Note: I saw this article recently and was immediately interested. Although I don’t often see patients with plantar fasciitis or treat it (I focus mainly on shoulder and knee injuries in my practice), patients often say, “Oh by the way, my heel has been hurting.” I get these comments from Stretching the plantar fasciafriends, too! The challenging aspect of plantar fasciitis is that despite the condition rarely requiring surgery, it can be difficult for active patients to overcome. While this post is in no way meant to serve as medical advice, I thought it was worthwhile to present a new approach to the treatment of plantar fasciitis.

Plantar fasciitis is thought to be the most common cause of heel pain, especially on the sole of the foot. Both active and sedentary people can develop it. Studies have suggested it can be involved in up to 8% of running injuries. Between 3.6% and 7% of the general population might have plantar fasciitis.

It can significantly limit a person’s activities. Typically treatment involves exercises to stretch the plantar fascia. Other nonoperative treatment options include wearing a night splint while sleeping that the keeps the ankle dorsiflexed (or pulled up toward the head), shoe inserts and physical therapy. While nonoperative treatment usually relieves the patient’s pain and improves activity, many people still experience symptoms two years later.

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In a study recently published in the Scandinavian Journal of Medicine & Science In Sports, M.S. Rathleff and other researchers tried prescribing a regimen of regular exercises to treat patients with plantar fasciitis. They compared one group of patients randomized to receive gel shoe inserts and stretching exercises for the plantar fascia. The other group received the inserts and performed regular strengthening exercises.

Strength training exercises for plantar fasciitis

The researchers instructed the patients in the strength training group to perform one-leg heel raises on a stair or other object every other day for three months. Each patient put a rolled up towel under the toes to further dorsiflex the toes. The “up” phase lasted three seconds. The patient held the top position for two seconds. The patient then took three seconds coming down.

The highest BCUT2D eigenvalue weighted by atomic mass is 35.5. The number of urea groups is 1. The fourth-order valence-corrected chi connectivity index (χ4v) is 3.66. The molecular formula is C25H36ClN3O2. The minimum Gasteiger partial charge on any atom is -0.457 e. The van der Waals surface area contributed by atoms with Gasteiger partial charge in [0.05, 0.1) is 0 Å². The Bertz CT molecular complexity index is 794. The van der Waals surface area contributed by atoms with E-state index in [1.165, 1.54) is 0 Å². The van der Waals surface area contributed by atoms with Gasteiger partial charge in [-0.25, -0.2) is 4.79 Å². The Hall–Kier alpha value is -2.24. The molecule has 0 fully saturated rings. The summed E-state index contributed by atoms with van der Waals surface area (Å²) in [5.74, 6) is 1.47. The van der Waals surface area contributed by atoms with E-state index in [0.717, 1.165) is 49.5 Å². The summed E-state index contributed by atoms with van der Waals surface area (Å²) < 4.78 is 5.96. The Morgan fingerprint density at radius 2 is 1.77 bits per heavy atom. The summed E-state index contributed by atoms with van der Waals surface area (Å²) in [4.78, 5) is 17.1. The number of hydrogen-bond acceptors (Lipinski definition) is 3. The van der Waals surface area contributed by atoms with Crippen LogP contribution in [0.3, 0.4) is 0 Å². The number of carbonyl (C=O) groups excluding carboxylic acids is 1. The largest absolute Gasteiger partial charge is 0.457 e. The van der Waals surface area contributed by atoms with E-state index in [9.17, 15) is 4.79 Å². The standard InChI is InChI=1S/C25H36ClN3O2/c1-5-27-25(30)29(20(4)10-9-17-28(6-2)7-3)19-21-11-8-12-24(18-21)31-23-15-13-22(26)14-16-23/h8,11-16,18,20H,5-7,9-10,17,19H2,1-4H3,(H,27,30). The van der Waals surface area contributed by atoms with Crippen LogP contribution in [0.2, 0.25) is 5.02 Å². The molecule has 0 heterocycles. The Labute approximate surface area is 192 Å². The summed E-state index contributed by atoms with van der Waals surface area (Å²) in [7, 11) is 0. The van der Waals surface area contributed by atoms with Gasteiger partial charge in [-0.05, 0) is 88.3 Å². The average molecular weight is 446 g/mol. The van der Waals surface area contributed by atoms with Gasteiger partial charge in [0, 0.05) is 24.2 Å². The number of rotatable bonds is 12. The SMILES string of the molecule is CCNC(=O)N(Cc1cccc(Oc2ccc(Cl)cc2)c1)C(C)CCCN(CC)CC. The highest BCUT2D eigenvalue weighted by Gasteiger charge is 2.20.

At first, each patient does three sets of 12 repetitions. After two weeks, she wears a backpack with books to increase resistance, at the same Strength exercise for plantar fasciitistime moving to four sets of 10 reps. At four weeks, she goes to five sets of eight reps, adding books to the backpack as she gets stronger.


Using a questionnaire to assess each patient’s foot pain, disability and activity limitation, the authors compared the outcomes in the stretching and strength training groups:

• At three months, the patients in the high-load strength training group had significantly lower scores on the questionnaire (improved pain, disability and activity limitation) than did the stretching group.
• Strength training group reported less foot pain at three months and were more satisfied with treatment at three and 12 months.

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I am not offering these results to promote them as medical advice but instead to discuss a fairly new approach that afflicted people could try. The exercises seem relatively easy to do, as they don’t require fancy equipment or training. If you have plantar fasciitis, it could be worthwhile to talk to your doctor or physical therapist about adding strength training exercises like these to your treatment regimen.

Have you ever battled heel or foot pain from plantar fasciitis? How did you overcome it? Share your thoughts and experiences below!

Rathleff MS, Mølgaard CM, Fredberg U, Kaalund S, Andersen KB, Jensen TT, Aaskov S, Olesen JL. High-load strength training improves outcome in patients with plantar fasciitis: A randomized controlled trial with 12-month follow-up. Scand J Med Sci Sports 2014.